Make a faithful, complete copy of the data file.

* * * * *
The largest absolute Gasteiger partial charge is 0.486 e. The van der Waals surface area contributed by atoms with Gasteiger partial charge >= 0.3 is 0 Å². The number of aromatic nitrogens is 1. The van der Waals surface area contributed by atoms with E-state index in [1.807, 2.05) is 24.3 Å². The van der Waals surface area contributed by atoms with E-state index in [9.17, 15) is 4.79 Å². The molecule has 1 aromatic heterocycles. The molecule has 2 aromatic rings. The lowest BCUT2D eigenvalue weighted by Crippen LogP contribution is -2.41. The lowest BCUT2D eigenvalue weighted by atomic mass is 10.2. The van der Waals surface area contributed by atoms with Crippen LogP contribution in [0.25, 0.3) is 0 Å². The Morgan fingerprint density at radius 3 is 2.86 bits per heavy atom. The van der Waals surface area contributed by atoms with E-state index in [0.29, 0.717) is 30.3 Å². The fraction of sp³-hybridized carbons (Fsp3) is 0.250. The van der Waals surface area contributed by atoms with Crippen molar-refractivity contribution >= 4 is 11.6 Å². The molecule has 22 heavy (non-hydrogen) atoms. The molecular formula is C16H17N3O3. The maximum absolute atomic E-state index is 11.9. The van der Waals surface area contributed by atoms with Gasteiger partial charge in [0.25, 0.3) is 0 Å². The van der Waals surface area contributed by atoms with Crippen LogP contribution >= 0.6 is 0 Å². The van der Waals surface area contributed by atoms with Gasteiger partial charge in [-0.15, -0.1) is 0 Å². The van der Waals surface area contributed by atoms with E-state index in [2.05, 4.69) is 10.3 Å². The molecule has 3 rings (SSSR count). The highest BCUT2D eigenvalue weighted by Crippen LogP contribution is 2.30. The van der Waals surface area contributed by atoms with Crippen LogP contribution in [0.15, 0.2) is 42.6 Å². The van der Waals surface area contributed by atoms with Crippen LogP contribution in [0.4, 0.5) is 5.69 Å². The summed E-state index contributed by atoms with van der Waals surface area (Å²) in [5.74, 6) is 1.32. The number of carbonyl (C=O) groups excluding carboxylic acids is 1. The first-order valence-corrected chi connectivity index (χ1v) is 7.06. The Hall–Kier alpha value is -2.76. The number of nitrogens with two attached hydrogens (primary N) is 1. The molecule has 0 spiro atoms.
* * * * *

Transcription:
The largest absolute Gasteiger partial charge is 0.486 e. The van der Waals surface area contributed by atoms with Gasteiger partial charge >= 0.3 is 0 Å². The number of aromatic nitrogens is 1. The van der Waals surface area contributed by atoms with E-state index in [1.807, 2.05) is 24.3 Å². The van der Waals surface area contributed by atoms with E-state index in [9.17, 15) is 4.79 Å². The molecule has 1 aromatic heterocycles. The molecule has 2 aromatic rings. The lowest BCUT2D eigenvalue weighted by Crippen LogP contribution is -2.41. The lowest BCUT2D eigenvalue weighted by atomic mass is 10.2. The van der Waals surface area contributed by atoms with Crippen LogP contribution in [0.25, 0.3) is 0 Å². The Morgan fingerprint density at radius 3 is 2.86 bits per heavy atom. The van der Waals surface area contributed by atoms with E-state index in [0.29, 0.717) is 30.3 Å². The fraction of sp³-hybridized carbons (Fsp3) is 0.250. The van der Waals surface area contributed by atoms with Crippen molar-refractivity contribution >= 4 is 11.6 Å². The molecule has 22 heavy (non-hydrogen) atoms. The molecular formula is C16H17N3O3. The maximum absolute atomic E-state index is 11.9. The van der Waals surface area contributed by atoms with Gasteiger partial charge in [0.25, 0.3) is 0 Å². The van der Waals surface area contributed by atoms with Crippen LogP contribution >= 0.6 is 0 Å². The van der Waals surface area contributed by atoms with Gasteiger partial charge in [-0.15, -0.1) is 0 Å². The van der Waals surface area contributed by atoms with E-state index in [2.05, 4.69) is 10.3 Å². The molecule has 3 rings (SSSR count). The highest BCUT2D eigenvalue weighted by Crippen LogP contribution is 2.30. The van der Waals surface area contributed by atoms with Crippen LogP contribution in [0.15, 0.2) is 42.6 Å². The van der Waals surface area contributed by atoms with Crippen LogP contribution in [0.4, 0.5) is 5.69 Å². The summed E-state index contributed by atoms with van der Waals surface area (Å²) in [5.74, 6) is 1.32. The number of carbonyl (C=O) groups excluding carboxylic acids is 1. The first-order valence-corrected chi connectivity index (χ1v) is 7.06. The Hall–Kier alpha value is -2.76. The number of nitrogens with two attached hydrogens (primary N) is 1. The molecule has 0 spiro atoms.